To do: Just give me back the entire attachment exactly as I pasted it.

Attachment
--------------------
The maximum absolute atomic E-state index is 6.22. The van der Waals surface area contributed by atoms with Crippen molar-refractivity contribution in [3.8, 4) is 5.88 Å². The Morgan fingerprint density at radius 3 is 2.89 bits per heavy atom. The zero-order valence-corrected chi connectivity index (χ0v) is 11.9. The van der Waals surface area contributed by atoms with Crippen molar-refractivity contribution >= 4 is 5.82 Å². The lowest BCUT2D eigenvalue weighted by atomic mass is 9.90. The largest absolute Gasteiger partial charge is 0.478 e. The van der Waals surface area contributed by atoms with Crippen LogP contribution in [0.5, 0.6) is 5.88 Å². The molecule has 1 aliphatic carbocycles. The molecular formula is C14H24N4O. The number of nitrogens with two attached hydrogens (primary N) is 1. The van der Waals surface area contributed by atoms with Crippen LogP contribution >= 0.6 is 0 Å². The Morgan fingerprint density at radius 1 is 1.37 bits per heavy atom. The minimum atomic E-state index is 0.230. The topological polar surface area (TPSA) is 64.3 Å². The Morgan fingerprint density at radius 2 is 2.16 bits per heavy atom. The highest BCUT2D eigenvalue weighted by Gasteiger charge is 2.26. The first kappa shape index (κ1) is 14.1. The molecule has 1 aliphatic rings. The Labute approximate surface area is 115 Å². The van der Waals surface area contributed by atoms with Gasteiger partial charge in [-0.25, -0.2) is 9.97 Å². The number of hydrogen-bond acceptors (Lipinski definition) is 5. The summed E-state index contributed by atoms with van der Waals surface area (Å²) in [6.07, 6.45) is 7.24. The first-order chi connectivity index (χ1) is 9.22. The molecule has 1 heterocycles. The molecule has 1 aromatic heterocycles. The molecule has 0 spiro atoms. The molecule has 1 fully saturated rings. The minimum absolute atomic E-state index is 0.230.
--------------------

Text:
The maximum absolute atomic E-state index is 6.22. The van der Waals surface area contributed by atoms with Crippen molar-refractivity contribution in [3.8, 4) is 5.88 Å². The Morgan fingerprint density at radius 3 is 2.89 bits per heavy atom. The zero-order valence-corrected chi connectivity index (χ0v) is 11.9. The van der Waals surface area contributed by atoms with Crippen molar-refractivity contribution >= 4 is 5.82 Å². The lowest BCUT2D eigenvalue weighted by atomic mass is 9.90. The largest absolute Gasteiger partial charge is 0.478 e. The van der Waals surface area contributed by atoms with Crippen LogP contribution in [0.5, 0.6) is 5.88 Å². The molecule has 1 aliphatic carbocycles. The molecular formula is C14H24N4O. The number of nitrogens with two attached hydrogens (primary N) is 1. The van der Waals surface area contributed by atoms with Crippen LogP contribution >= 0.6 is 0 Å². The Morgan fingerprint density at radius 1 is 1.37 bits per heavy atom. The minimum atomic E-state index is 0.230. The topological polar surface area (TPSA) is 64.3 Å². The Morgan fingerprint density at radius 2 is 2.16 bits per heavy atom. The highest BCUT2D eigenvalue weighted by Gasteiger charge is 2.26. The first kappa shape index (κ1) is 14.1. The molecule has 1 aliphatic rings. The Labute approximate surface area is 115 Å². The van der Waals surface area contributed by atoms with Gasteiger partial charge in [-0.25, -0.2) is 9.97 Å². The number of hydrogen-bond acceptors (Lipinski definition) is 5. The summed E-state index contributed by atoms with van der Waals surface area (Å²) in [6.07, 6.45) is 7.24. The first-order chi connectivity index (χ1) is 9.22. The molecule has 1 heterocycles. The molecule has 1 aromatic heterocycles. The molecule has 0 spiro atoms. The molecule has 1 fully saturated rings. The minimum absolute atomic E-state index is 0.230.